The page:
(CNN) - They might have legions of adoring fans, but seven famous K-Pop stars have fallen foul of South Korea's Ministry of Education.
The popular entertainers, who are all male, have officially had their college diplomas revoked because they were busy rehearsing and performing when they should have been in class.
Education bosses discovered that the individuals in question, folk singer-songwriter Chu Ga-yeol, three members of the boy band Highlight -- Lee Gi-kwang, Yong Jun-hyung, Yoon Doo-joon -- as well as their former bandmate Jang Hyun-seung, and Seo Eun-kwang and Yook Sung-jae from boy group BTOB, had not attended enough classes to fulfill the requirements for graduation.
Their identities were reported by the Korea Times and confirmed to CNN by a South Korean official. CNN has requested comment from their representatives.
An inspection by the Ministry of Education revealed that the celebrities were signed up to the broadcasting and entertainment department of Dongshin University, situated approximately 190 miles from the South Korean capital, Seoul. According to a ministry press release, this meant the entertainers "could not have normally attended the classes," due to their TV and entertainment schedules.
The statement adds that professors within the department accepted TV activity as course attendance, "as per school department policy." However, the policy was only introduced in 2015, after the stars had left Dongshin.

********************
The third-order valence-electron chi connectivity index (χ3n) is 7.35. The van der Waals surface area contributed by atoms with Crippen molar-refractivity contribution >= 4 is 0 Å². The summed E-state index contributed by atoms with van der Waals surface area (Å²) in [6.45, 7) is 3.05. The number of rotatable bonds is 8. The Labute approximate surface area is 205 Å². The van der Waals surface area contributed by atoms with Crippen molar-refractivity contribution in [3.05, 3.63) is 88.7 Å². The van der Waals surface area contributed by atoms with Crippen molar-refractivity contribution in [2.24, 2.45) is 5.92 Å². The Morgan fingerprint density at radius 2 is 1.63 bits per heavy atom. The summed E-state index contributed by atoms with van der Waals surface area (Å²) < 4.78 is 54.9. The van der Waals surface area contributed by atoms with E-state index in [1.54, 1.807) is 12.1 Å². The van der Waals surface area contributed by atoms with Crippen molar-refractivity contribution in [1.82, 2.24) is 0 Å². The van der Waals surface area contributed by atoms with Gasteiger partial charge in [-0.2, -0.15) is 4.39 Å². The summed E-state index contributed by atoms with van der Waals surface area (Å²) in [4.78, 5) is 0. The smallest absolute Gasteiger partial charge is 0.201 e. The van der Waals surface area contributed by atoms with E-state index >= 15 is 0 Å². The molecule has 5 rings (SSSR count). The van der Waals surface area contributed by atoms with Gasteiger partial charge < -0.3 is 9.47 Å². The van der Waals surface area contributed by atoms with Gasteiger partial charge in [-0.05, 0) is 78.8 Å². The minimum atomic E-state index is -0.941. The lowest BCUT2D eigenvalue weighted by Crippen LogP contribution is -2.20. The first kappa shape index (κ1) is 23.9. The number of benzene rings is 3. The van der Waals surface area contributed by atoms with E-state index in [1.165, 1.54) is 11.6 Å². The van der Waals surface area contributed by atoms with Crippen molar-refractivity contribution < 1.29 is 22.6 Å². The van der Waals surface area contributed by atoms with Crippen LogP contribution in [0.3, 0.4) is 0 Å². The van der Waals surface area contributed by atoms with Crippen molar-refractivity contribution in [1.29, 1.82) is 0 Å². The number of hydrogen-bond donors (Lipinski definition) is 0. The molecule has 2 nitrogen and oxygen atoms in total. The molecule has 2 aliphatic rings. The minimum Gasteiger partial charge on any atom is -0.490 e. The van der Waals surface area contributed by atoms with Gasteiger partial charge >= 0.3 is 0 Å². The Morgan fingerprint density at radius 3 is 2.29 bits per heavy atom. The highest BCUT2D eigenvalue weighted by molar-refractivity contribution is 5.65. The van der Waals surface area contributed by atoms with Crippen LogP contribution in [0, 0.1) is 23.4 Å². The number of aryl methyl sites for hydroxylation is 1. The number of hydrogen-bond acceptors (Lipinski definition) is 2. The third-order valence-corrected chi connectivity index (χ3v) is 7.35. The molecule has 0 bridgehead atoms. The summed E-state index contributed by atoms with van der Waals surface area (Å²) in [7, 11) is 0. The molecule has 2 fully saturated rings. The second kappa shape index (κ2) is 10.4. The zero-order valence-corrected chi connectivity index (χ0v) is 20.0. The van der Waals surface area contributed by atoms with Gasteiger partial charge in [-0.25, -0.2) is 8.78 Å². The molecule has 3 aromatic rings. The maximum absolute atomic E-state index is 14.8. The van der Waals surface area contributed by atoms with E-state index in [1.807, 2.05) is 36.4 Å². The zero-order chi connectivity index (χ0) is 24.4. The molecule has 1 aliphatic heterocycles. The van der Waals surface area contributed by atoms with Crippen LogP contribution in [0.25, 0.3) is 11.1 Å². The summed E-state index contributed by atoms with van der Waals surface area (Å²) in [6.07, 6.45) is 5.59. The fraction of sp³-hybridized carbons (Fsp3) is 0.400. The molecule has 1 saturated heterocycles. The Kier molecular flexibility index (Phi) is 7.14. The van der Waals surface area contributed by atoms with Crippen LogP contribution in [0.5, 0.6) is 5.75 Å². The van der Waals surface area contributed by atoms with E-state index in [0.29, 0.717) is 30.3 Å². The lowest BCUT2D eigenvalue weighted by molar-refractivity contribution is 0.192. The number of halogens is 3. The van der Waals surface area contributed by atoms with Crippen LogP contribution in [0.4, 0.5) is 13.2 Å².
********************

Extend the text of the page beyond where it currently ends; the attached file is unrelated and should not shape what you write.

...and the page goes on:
The ministry therefore found that the policy is "null and void." The statement said: "During 2010 to 2013, when the students were in attendance, there was no written rule nor a rule that allows the departments to have a separate policy on attendance."
Furthermore, one of the individuals concerned, referred only as Student A by the Ministry of Education, was enrolled simultaneously as both a student and member of staff in the applied music department.
The statement read: "The time spent as instructor and the student were overlapping so it would have been impossible to attend normally."
The ministry has therefore, it said, "demanded cancellation and rescinding of degree and school credit from seven students who are professional entertainers." It also said it had issued a formal warning to the university and urged management to reprimand the staff involved.
"Without recovery of trust in education, no education policy can succeed," said Yoo Eun-hae, South Korea's minister of education.
The university acknowledged that there had been "shortcoming in certain rules" and said in a written statement: "We will closely review the measures to protect as much as possible those alumni who had received credits and degrees according to the above rule. And will set up the complementary measures including reorganization of the policy for a thorough operation of the school."
CNN has requested further comment from Dongshin University.
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